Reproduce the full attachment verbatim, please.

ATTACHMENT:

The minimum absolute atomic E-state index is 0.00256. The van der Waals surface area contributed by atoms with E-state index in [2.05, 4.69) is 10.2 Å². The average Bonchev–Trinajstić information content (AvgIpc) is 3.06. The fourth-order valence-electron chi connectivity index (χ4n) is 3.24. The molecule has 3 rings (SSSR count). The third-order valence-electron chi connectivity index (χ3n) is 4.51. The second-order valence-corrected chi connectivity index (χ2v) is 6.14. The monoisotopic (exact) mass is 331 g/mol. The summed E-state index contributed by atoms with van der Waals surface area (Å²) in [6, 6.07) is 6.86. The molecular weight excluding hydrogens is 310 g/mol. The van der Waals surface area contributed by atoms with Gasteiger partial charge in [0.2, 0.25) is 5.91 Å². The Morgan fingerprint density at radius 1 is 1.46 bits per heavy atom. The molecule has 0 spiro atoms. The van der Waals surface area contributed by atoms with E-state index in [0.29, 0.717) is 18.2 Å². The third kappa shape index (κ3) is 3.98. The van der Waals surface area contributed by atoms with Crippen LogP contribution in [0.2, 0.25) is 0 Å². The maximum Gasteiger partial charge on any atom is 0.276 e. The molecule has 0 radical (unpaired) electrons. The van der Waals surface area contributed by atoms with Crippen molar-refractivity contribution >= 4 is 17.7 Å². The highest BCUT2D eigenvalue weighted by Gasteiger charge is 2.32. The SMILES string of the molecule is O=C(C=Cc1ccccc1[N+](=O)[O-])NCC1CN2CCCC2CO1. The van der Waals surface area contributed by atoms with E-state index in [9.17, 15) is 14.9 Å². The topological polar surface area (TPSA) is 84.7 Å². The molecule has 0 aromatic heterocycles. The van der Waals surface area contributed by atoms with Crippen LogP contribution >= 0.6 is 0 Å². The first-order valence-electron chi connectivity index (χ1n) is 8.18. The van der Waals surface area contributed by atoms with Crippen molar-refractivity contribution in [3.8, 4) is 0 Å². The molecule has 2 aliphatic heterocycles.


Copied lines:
The minimum absolute atomic E-state index is 0.00256. The van der Waals surface area contributed by atoms with E-state index in [2.05, 4.69) is 10.2 Å². The average Bonchev–Trinajstić information content (AvgIpc) is 3.06. The fourth-order valence-electron chi connectivity index (χ4n) is 3.24. The molecule has 3 rings (SSSR count). The third-order valence-electron chi connectivity index (χ3n) is 4.51. The second-order valence-corrected chi connectivity index (χ2v) is 6.14. The monoisotopic (exact) mass is 331 g/mol. The summed E-state index contributed by atoms with van der Waals surface area (Å²) in [6, 6.07) is 6.86. The molecular weight excluding hydrogens is 310 g/mol. The van der Waals surface area contributed by atoms with Gasteiger partial charge in [0.2, 0.25) is 5.91 Å². The Morgan fingerprint density at radius 1 is 1.46 bits per heavy atom. The molecule has 0 spiro atoms. The van der Waals surface area contributed by atoms with E-state index in [0.29, 0.717) is 18.2 Å². The third kappa shape index (κ3) is 3.98. The van der Waals surface area contributed by atoms with Crippen LogP contribution in [0.2, 0.25) is 0 Å². The maximum Gasteiger partial charge on any atom is 0.276 e. The molecule has 0 radical (unpaired) electrons. The van der Waals surface area contributed by atoms with Crippen molar-refractivity contribution >= 4 is 17.7 Å². The highest BCUT2D eigenvalue weighted by Gasteiger charge is 2.32. The SMILES string of the molecule is O=C(C=Cc1ccccc1[N+](=O)[O-])NCC1CN2CCCC2CO1. The van der Waals surface area contributed by atoms with E-state index in [9.17, 15) is 14.9 Å². The topological polar surface area (TPSA) is 84.7 Å². The molecule has 0 aromatic heterocycles. The van der Waals surface area contributed by atoms with Crippen LogP contribution >= 0.6 is 0 Å². The first-order valence-electron chi connectivity index (χ1n) is 8.18. The van der Waals surface area contributed by atoms with Crippen molar-refractivity contribution in [3.8, 4) is 0 Å². The molecule has 2 aliphatic heterocycles.